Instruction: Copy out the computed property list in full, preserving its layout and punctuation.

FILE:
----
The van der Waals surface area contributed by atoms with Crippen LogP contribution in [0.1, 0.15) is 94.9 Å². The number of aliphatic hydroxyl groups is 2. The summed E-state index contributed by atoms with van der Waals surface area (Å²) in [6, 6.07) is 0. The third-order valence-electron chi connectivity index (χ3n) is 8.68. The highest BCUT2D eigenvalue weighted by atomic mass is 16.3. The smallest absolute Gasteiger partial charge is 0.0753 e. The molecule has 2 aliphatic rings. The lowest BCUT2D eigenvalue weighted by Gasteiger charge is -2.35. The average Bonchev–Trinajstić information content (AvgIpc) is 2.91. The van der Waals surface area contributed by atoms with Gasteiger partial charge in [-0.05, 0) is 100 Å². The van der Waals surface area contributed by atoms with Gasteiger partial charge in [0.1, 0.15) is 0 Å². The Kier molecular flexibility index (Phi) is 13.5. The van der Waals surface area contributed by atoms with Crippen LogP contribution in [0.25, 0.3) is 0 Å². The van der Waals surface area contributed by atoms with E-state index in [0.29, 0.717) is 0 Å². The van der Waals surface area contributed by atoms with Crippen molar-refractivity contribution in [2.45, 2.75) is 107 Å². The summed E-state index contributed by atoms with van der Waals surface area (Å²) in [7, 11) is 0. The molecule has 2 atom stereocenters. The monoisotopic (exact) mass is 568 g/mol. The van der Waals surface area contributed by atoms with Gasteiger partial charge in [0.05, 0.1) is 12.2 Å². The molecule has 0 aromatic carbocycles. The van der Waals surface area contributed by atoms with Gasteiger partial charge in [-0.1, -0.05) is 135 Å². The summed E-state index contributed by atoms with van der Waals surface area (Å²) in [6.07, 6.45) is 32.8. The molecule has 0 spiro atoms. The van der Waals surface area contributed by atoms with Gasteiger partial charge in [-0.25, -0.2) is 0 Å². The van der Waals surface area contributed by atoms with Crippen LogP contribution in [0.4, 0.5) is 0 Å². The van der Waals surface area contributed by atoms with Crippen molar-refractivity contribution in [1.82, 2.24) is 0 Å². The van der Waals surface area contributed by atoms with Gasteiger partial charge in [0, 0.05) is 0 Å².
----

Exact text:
The van der Waals surface area contributed by atoms with Crippen LogP contribution in [0.1, 0.15) is 94.9 Å². The number of aliphatic hydroxyl groups is 2. The summed E-state index contributed by atoms with van der Waals surface area (Å²) in [6, 6.07) is 0. The third-order valence-electron chi connectivity index (χ3n) is 8.68. The highest BCUT2D eigenvalue weighted by atomic mass is 16.3. The smallest absolute Gasteiger partial charge is 0.0753 e. The molecule has 2 aliphatic rings. The lowest BCUT2D eigenvalue weighted by Gasteiger charge is -2.35. The average Bonchev–Trinajstić information content (AvgIpc) is 2.91. The van der Waals surface area contributed by atoms with Gasteiger partial charge in [-0.05, 0) is 100 Å². The van der Waals surface area contributed by atoms with Gasteiger partial charge in [0.1, 0.15) is 0 Å². The Kier molecular flexibility index (Phi) is 13.5. The van der Waals surface area contributed by atoms with Crippen LogP contribution in [0.25, 0.3) is 0 Å². The van der Waals surface area contributed by atoms with E-state index in [0.29, 0.717) is 0 Å². The van der Waals surface area contributed by atoms with Crippen molar-refractivity contribution in [2.45, 2.75) is 107 Å². The summed E-state index contributed by atoms with van der Waals surface area (Å²) in [7, 11) is 0. The molecule has 2 atom stereocenters. The monoisotopic (exact) mass is 568 g/mol. The van der Waals surface area contributed by atoms with Gasteiger partial charge in [0.05, 0.1) is 12.2 Å². The molecule has 0 aromatic carbocycles. The van der Waals surface area contributed by atoms with Gasteiger partial charge in [-0.1, -0.05) is 135 Å². The summed E-state index contributed by atoms with van der Waals surface area (Å²) in [6.07, 6.45) is 32.8. The molecule has 0 spiro atoms. The van der Waals surface area contributed by atoms with Gasteiger partial charge in [-0.25, -0.2) is 0 Å². The van der Waals surface area contributed by atoms with Crippen LogP contribution in [0.4, 0.5) is 0 Å². The van der Waals surface area contributed by atoms with Crippen molar-refractivity contribution in [1.82, 2.24) is 0 Å². The van der Waals surface area contributed by atoms with Gasteiger partial charge in [0, 0.05) is 0 Å².